House Committee Markup: Vehicle for Consideration and Amendment

House Committee Markup:
Vehicle for Consideration and Amendment
Judy Schneider
Specialist on the Congress
Government and Finance Division
The markup begins with the chair calling up a particular measure for consideration
by the committee. The next action depends on the nature of the “markup vehicle” (i.e.,
the text that the chair intends for the committee to amend and report), which may be
different from the measure laid before the panel for consideration. The vehicle can come
before the committee in several different forms, each of which has its own procedural and
political consequences.
The chair may lay before the committee either a bill that has been previously
introduced and referred, or the text of a draft measure that has not been formally
introduced. In each case, the text laid before the committee is itself the markup vehicle,
but, in the second case, at the end of the markup process, the text must be incorporated
or converted into a measure for reporting to the House. Alternatively, the markup vehicle
may be placed before the committee as an amendment in the nature of a substitute for the
bill or text initially called up. For more information on legislative process, see
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Introduced Measure
Using an introduced measure as both the bill for consideration and the vehicle
requires no special motion or unanimous consent. The chair notifies committee members
that the vehicle for the markup will be the introduced bill, identifying the bill number and,
often, the original sponsor. If this option is selected, the bill is normally read for
amendment by section (unless by unanimous consent the bill is open for amendment at
any point), and each section can be amended in two degrees. The measure would then be
reported to the House “as amended,” if amended, or alternately as a clean bill,
incorporating the changes made in markup into a new measure that would be introduced,
referred, and reported back to the House without change.
Subcommittee Reported Version/Committee Print
Most measures considered at the full committee have already received prior
subcommittee action. When a subcommittee reports its version of a text to the full
committee, the product is often printed and referred to as a “committee print.” This
committee print can then be laid before the committee for consideration and used as the

markup vehicle. Most committees in choosing this approach will notify their members
of their intention to use the subcommittee reported version. With this approach, the chair
will traditionally ask unanimous consent that the committee print “be considered as an
original bill for the purpose of amendment,” so that the measure will be read for
amendment by section (or by unanimous consent for amendment at any point) and will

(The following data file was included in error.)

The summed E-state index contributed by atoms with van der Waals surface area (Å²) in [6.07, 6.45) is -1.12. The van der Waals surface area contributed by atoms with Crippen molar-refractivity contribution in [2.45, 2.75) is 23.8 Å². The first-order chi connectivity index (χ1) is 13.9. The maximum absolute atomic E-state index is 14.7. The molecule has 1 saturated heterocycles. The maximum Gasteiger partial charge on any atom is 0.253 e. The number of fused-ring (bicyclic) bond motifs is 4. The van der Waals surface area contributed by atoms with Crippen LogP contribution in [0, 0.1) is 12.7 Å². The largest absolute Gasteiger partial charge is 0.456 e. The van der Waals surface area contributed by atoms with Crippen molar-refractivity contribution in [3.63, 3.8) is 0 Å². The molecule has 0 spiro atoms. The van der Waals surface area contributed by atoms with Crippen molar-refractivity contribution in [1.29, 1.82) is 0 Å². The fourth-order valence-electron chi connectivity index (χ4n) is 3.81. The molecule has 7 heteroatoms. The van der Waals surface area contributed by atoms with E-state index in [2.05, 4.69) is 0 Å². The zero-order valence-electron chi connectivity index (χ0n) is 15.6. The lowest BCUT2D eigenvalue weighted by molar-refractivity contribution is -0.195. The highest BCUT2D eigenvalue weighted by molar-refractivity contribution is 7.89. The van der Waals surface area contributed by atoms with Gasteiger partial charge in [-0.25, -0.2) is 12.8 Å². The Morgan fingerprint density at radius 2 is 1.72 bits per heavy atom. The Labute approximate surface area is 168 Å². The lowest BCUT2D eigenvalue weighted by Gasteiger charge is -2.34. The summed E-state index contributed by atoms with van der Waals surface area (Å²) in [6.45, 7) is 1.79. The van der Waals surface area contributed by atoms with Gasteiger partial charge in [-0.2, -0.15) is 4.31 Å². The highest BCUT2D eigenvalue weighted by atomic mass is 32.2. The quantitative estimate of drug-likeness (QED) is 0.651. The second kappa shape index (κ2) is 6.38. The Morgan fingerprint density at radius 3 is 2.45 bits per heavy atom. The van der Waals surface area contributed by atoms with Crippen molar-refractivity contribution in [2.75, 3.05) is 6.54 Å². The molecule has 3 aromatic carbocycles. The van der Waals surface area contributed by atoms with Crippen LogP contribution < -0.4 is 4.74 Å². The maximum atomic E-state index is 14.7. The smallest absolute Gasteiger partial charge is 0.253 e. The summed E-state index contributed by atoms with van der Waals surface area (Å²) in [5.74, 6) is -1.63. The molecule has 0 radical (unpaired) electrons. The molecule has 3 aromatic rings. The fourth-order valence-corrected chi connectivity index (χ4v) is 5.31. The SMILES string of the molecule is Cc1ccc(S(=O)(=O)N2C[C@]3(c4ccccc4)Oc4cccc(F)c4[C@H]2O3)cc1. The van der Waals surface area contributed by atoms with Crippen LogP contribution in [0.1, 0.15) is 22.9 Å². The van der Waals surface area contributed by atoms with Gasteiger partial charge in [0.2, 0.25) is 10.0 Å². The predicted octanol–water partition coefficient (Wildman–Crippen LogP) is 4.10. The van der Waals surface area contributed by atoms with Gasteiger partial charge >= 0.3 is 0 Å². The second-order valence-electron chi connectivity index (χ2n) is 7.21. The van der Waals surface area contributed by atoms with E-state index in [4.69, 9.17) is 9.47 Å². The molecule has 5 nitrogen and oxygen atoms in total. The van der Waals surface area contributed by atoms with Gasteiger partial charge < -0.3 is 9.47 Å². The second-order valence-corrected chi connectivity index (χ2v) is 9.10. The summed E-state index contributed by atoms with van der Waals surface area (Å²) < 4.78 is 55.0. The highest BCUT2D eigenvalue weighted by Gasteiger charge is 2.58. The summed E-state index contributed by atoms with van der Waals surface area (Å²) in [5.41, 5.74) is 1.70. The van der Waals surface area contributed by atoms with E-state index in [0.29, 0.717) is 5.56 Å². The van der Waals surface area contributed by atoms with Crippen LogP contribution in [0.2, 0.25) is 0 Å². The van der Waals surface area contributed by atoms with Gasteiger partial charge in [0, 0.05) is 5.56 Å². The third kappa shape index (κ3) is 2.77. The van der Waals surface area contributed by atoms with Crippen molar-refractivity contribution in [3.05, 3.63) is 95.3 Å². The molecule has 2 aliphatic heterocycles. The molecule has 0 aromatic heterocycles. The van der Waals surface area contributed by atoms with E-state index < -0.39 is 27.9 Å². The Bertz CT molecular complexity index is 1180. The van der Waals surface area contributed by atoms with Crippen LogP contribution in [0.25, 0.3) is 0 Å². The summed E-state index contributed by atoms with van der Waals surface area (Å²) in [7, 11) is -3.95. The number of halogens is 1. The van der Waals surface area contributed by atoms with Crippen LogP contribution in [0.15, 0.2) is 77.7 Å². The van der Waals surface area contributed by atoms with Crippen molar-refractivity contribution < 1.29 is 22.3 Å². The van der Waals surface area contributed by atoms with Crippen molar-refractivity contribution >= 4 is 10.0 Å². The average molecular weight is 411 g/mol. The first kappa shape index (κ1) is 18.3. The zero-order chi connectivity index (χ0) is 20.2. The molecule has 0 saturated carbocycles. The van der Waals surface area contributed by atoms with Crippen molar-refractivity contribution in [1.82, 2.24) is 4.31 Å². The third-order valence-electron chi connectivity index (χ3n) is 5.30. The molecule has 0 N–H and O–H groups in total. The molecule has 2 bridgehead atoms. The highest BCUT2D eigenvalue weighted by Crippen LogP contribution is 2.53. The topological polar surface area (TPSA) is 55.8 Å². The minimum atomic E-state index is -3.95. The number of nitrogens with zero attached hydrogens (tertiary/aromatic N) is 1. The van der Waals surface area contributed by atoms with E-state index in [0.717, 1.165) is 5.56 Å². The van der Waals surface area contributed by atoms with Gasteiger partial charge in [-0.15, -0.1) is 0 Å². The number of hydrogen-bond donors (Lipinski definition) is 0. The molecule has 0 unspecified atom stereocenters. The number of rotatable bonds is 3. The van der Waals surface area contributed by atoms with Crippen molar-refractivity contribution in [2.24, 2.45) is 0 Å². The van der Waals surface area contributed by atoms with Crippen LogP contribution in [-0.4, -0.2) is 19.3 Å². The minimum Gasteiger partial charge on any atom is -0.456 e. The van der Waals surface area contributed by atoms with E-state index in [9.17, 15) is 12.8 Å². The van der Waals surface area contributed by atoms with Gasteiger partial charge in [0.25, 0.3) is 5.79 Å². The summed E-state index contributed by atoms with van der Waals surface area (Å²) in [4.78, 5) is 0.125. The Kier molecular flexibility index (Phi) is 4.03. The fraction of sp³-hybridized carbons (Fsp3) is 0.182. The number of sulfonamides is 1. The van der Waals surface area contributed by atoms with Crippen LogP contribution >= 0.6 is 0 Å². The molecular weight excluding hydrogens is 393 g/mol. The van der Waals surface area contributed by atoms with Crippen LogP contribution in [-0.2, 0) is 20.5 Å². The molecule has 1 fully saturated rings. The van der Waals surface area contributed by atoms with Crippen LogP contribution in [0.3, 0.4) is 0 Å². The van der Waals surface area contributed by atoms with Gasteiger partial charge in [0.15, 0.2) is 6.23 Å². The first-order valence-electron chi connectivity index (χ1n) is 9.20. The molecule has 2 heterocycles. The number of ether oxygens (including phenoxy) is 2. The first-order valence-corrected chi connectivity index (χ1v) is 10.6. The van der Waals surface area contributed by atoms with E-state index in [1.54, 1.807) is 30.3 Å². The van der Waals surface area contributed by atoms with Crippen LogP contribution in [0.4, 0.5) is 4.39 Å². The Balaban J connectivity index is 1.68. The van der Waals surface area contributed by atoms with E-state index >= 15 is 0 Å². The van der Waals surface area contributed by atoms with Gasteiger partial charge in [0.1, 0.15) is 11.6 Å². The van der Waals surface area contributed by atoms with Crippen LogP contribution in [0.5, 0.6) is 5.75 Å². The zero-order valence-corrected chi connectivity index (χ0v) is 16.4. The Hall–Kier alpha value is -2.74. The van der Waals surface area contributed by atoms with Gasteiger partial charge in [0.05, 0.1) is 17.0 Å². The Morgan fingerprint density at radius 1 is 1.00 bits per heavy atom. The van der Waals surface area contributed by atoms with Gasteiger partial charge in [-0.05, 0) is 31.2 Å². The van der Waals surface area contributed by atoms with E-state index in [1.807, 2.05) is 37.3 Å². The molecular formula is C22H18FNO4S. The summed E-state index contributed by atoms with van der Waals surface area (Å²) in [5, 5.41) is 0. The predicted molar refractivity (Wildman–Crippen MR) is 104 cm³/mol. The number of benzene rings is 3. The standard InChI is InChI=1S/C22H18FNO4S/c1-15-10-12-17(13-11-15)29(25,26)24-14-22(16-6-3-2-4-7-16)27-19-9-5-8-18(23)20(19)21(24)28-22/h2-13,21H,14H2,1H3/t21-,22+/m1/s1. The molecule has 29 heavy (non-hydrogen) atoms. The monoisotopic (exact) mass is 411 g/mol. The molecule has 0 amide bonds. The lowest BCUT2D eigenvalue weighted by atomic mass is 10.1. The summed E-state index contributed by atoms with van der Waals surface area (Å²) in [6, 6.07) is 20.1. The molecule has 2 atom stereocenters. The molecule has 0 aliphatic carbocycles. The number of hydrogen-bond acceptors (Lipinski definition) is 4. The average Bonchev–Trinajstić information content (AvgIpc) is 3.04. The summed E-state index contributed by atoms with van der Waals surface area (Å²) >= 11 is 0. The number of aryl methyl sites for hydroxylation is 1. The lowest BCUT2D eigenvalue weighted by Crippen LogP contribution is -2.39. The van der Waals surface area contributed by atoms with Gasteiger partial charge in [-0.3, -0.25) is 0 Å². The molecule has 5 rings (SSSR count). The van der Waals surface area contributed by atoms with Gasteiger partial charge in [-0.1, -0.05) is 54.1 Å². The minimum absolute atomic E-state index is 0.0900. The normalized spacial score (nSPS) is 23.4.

be amendable in two degrees. At the end of the process, this text could either be offered
as an amendment in the nature of a substitute to a previously introduced bill or reported
as a clean bill.
An alternative is for the subcommittee chairman to offer the subcommittee reported
version as an “amendment in the nature of a substitute” for the measure initially laid
before the committee. This approach limits amendments and allows the chair the option
to terminate the process by moving the previous question on the amendment in the nature
of a substitute. That option is not available on measures open for amendment by section
until the final section has been read for amendment.
A third approach is for the subcommittee chairman to introduce a new measure in
the House reflecting the subcommittee’s changes to the earlier measure. This new bill,
which would carry the subcommittee chairman’s name as sponsor, is referred to
committee and then called up for consideration. The committee would use it as the
markup vehicle, as a bill as introduced.
Staff Draft/Chairman’s Mark
Another option is for the full committee to mark up a text that incorporates both
changes made in subcommittee markup and additional changes negotiated afterward, yet
prior to full committee markup. Members from other subcommittees are often included
in these negotiations; the party leadership and other Members may also be consulted. The
product resulting from these negotiations is incorporated into a “committee print” and is
often referred to as a “staff draft.” A variant process occurs when the chairman prepares
his own markup document, typically with collaboration only from majority members of
the committee. That text is often referred to as a “chairman’s mark.” These kinds of
documents usually are circulated to committee members prior to the markup. At the end
of the process, the text would either be converted into an amendment in the nature of a
substitute for a previously introduced measure or reported as a clean bill.
Amendment in the Nature of a Substitute
Oftentimes, the chairman prefers to offer an amendment in the nature of a substitute
to the measure laid before the committee, usually an introduced bill. Such an amendment
need not be distributed in advance, and usually is not provided prior to the markup. The
amendment may only be offered at the outset of the amendment process, after the first
section of the measure is read and can be amended in only one degree, unless unanimous
consent is granted to consider it as “original text.” (An amendment in the nature of a
substitute may also be offered at the very end of the amendment process, but this is a less
common occurrence.) Debate and additional amendments to the amendment in the nature
of a substitute can be cut off by moving the previous question. At the reporting stage, the
committee can report either the introduced bill with the committee substitute or a clean